Nevertheless, in the absence of any battles he found something to keep his mind from wandering: “I tried also to talk with my engineer during the race, just to know a little bit more about the others: when I saw the gap was eight seconds or whatever I just tried to keep the gap consistent and go like that.”
“I tried to follow Giorgio for the first lap,” Romain noted, “but he was much faster than me and I did some mistakes behind him, so I just tried to focus and keep a consistent pace. I thought Andreas was more far away behind me because I couldn't see him in the mirrors: it seemed he was one second behind, but when I look at the TV now I can see it was really close! It was very difficult inside the car because I had to really focus and not make any mistakes, because one mistake would cost me second place.”
Andreas laughed at the thought of seeing anything other than that rear wing during the race: “No! I know exactly where he is understeering and where he is oversteering, so I know the ART car very well now! I was pushing him all the race through, and I tried to stay very close to him all the time but he never made a mistake, so for me it was not possible to overtake him. That's it!”
When we sat down for dinner most people’s eyes were on the screens to watch a replay of the race, or at least they were until one eagle eyed mechanic noted that Alexa, who was sat at the front table, had some underwear on display to the rest of the room. It wasn’t until Marco burst out laughing that we had any idea what was going on: his Bluetooth had picked up a number of the photos that were zinging around the room, much to her embarrassment and their amusement.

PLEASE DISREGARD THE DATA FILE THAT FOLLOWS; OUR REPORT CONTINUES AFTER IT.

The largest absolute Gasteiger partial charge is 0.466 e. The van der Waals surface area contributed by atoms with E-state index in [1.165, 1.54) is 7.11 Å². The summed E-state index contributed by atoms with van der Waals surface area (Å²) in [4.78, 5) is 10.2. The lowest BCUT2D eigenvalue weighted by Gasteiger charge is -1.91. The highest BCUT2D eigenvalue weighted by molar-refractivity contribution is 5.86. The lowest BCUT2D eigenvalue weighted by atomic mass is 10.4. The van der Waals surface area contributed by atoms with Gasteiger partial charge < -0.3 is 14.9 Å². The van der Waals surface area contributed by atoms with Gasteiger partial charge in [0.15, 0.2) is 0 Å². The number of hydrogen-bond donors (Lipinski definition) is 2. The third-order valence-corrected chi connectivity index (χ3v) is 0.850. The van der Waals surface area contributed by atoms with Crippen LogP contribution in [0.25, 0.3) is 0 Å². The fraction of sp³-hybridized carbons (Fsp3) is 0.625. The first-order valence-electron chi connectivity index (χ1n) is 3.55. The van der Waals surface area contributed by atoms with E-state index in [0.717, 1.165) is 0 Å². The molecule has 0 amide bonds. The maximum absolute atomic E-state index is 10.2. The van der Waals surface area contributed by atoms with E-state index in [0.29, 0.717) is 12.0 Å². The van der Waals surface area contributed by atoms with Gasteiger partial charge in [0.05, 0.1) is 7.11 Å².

“Oh my god!” she squeaked, and Marco and Christian were soon egging her on even further: “We’ve just uploaded the photos to YouTube!” “It’s on Google now!” They laughed even more when she came down to hit them both after checking the internet, and were still giggling when we went back out into the paddock, the sunset a washed out palette of pale orange and pink and purple surrounding us overhead.